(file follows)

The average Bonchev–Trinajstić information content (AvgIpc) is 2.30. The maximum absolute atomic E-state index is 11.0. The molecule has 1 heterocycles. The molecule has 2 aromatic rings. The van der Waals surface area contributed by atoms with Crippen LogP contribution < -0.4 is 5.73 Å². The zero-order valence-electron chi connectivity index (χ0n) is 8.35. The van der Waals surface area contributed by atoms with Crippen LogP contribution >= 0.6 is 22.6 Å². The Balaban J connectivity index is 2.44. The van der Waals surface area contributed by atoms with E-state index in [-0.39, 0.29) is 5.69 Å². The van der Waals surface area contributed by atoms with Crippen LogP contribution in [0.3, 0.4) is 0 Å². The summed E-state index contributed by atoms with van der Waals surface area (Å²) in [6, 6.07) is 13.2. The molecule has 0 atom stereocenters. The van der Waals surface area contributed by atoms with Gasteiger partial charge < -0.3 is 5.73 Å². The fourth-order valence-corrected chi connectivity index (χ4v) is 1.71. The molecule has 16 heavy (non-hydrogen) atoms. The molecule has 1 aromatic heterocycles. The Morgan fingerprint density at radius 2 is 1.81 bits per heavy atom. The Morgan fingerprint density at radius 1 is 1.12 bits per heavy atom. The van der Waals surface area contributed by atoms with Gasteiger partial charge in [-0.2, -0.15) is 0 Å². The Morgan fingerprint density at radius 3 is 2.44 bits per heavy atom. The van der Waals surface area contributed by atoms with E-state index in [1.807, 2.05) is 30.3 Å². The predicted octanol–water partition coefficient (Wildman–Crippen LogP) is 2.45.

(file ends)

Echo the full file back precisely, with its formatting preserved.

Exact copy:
The average Bonchev–Trinajstić information content (AvgIpc) is 2.30. The maximum absolute atomic E-state index is 11.0. The molecule has 1 heterocycles. The molecule has 2 aromatic rings. The van der Waals surface area contributed by atoms with Crippen LogP contribution < -0.4 is 5.73 Å². The zero-order valence-electron chi connectivity index (χ0n) is 8.35. The van der Waals surface area contributed by atoms with Crippen LogP contribution >= 0.6 is 22.6 Å². The Balaban J connectivity index is 2.44. The van der Waals surface area contributed by atoms with E-state index in [-0.39, 0.29) is 5.69 Å². The van der Waals surface area contributed by atoms with Crippen LogP contribution in [0.3, 0.4) is 0 Å². The summed E-state index contributed by atoms with van der Waals surface area (Å²) in [6, 6.07) is 13.2. The molecule has 0 atom stereocenters. The van der Waals surface area contributed by atoms with Gasteiger partial charge < -0.3 is 5.73 Å². The fourth-order valence-corrected chi connectivity index (χ4v) is 1.71. The molecule has 16 heavy (non-hydrogen) atoms. The molecule has 1 aromatic heterocycles. The Morgan fingerprint density at radius 2 is 1.81 bits per heavy atom. The Morgan fingerprint density at radius 1 is 1.12 bits per heavy atom. The van der Waals surface area contributed by atoms with Gasteiger partial charge in [-0.2, -0.15) is 0 Å². The Morgan fingerprint density at radius 3 is 2.44 bits per heavy atom. The van der Waals surface area contributed by atoms with E-state index in [1.807, 2.05) is 30.3 Å². The predicted octanol–water partition coefficient (Wildman–Crippen LogP) is 2.45.